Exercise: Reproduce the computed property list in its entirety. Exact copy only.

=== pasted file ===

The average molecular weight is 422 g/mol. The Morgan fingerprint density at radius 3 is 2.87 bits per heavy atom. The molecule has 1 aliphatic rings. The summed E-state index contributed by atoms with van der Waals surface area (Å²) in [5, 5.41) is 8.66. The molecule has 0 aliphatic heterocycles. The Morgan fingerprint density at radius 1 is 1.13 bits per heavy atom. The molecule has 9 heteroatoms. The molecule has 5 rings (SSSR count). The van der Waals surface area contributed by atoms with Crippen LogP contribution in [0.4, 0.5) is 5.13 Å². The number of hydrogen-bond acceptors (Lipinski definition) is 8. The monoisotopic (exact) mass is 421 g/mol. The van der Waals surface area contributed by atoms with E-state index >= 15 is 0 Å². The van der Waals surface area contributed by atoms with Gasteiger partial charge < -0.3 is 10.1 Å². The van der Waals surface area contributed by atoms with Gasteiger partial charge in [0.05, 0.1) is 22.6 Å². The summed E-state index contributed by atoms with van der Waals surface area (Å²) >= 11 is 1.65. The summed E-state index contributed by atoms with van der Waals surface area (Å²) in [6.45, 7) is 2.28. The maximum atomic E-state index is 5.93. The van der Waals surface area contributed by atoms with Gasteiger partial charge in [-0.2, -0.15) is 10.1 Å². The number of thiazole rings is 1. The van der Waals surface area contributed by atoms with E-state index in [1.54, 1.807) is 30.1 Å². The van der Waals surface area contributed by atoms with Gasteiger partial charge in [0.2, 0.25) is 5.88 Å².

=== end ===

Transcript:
The average molecular weight is 422 g/mol. The Morgan fingerprint density at radius 3 is 2.87 bits per heavy atom. The molecule has 1 aliphatic rings. The summed E-state index contributed by atoms with van der Waals surface area (Å²) in [5, 5.41) is 8.66. The molecule has 0 aliphatic heterocycles. The Morgan fingerprint density at radius 1 is 1.13 bits per heavy atom. The molecule has 9 heteroatoms. The molecule has 5 rings (SSSR count). The van der Waals surface area contributed by atoms with Crippen LogP contribution in [0.4, 0.5) is 5.13 Å². The number of hydrogen-bond acceptors (Lipinski definition) is 8. The monoisotopic (exact) mass is 421 g/mol. The van der Waals surface area contributed by atoms with E-state index >= 15 is 0 Å². The van der Waals surface area contributed by atoms with Gasteiger partial charge < -0.3 is 10.1 Å². The van der Waals surface area contributed by atoms with Gasteiger partial charge in [0.05, 0.1) is 22.6 Å². The summed E-state index contributed by atoms with van der Waals surface area (Å²) >= 11 is 1.65. The summed E-state index contributed by atoms with van der Waals surface area (Å²) in [6.45, 7) is 2.28. The maximum atomic E-state index is 5.93. The van der Waals surface area contributed by atoms with Gasteiger partial charge in [-0.2, -0.15) is 10.1 Å². The number of thiazole rings is 1. The van der Waals surface area contributed by atoms with E-state index in [1.54, 1.807) is 30.1 Å². The van der Waals surface area contributed by atoms with Gasteiger partial charge in [0.2, 0.25) is 5.88 Å².